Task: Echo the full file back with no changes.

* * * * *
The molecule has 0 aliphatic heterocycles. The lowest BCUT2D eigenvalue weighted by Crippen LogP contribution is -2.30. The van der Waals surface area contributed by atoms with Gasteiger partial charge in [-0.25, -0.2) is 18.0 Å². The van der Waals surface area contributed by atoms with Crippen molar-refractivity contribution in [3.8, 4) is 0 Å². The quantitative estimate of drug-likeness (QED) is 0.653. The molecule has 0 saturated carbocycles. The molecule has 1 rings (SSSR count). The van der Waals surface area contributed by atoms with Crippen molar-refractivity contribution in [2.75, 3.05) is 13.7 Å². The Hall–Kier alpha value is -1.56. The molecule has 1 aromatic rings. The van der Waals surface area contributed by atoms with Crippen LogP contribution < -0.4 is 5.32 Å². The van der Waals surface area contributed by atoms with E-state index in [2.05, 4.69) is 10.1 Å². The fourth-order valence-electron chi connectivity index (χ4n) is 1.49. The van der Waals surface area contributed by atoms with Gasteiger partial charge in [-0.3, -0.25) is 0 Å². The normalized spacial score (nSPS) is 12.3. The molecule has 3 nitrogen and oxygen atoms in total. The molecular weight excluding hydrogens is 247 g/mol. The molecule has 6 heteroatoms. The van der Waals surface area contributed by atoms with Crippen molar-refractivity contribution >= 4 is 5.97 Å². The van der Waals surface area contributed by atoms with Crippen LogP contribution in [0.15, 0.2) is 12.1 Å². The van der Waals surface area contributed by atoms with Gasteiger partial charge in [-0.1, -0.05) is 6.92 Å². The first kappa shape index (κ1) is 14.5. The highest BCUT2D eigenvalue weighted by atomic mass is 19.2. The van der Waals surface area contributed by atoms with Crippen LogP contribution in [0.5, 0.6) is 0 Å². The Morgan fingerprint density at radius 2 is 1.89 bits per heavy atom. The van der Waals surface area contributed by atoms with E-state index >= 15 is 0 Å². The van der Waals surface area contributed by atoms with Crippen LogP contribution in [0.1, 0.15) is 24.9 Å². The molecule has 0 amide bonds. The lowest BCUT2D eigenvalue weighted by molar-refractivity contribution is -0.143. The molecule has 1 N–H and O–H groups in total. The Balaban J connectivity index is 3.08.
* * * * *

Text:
The molecule has 0 aliphatic heterocycles. The lowest BCUT2D eigenvalue weighted by Crippen LogP contribution is -2.30. The van der Waals surface area contributed by atoms with Gasteiger partial charge in [-0.25, -0.2) is 18.0 Å². The van der Waals surface area contributed by atoms with Crippen molar-refractivity contribution in [3.8, 4) is 0 Å². The quantitative estimate of drug-likeness (QED) is 0.653. The molecule has 0 saturated carbocycles. The molecule has 1 rings (SSSR count). The van der Waals surface area contributed by atoms with Crippen molar-refractivity contribution in [2.75, 3.05) is 13.7 Å². The Hall–Kier alpha value is -1.56. The molecule has 1 aromatic rings. The van der Waals surface area contributed by atoms with Crippen LogP contribution < -0.4 is 5.32 Å². The van der Waals surface area contributed by atoms with E-state index in [2.05, 4.69) is 10.1 Å². The fourth-order valence-electron chi connectivity index (χ4n) is 1.49. The van der Waals surface area contributed by atoms with Gasteiger partial charge in [-0.3, -0.25) is 0 Å². The normalized spacial score (nSPS) is 12.3. The molecule has 3 nitrogen and oxygen atoms in total. The molecular weight excluding hydrogens is 247 g/mol. The molecule has 6 heteroatoms. The van der Waals surface area contributed by atoms with Crippen molar-refractivity contribution >= 4 is 5.97 Å². The van der Waals surface area contributed by atoms with Crippen LogP contribution in [0.15, 0.2) is 12.1 Å². The van der Waals surface area contributed by atoms with Gasteiger partial charge in [-0.1, -0.05) is 6.92 Å². The first kappa shape index (κ1) is 14.5. The highest BCUT2D eigenvalue weighted by atomic mass is 19.2. The van der Waals surface area contributed by atoms with Crippen LogP contribution in [0.5, 0.6) is 0 Å². The Morgan fingerprint density at radius 2 is 1.89 bits per heavy atom. The van der Waals surface area contributed by atoms with E-state index >= 15 is 0 Å². The van der Waals surface area contributed by atoms with Crippen LogP contribution in [0.1, 0.15) is 24.9 Å². The molecule has 0 amide bonds. The lowest BCUT2D eigenvalue weighted by molar-refractivity contribution is -0.143. The molecule has 1 N–H and O–H groups in total. The Balaban J connectivity index is 3.08.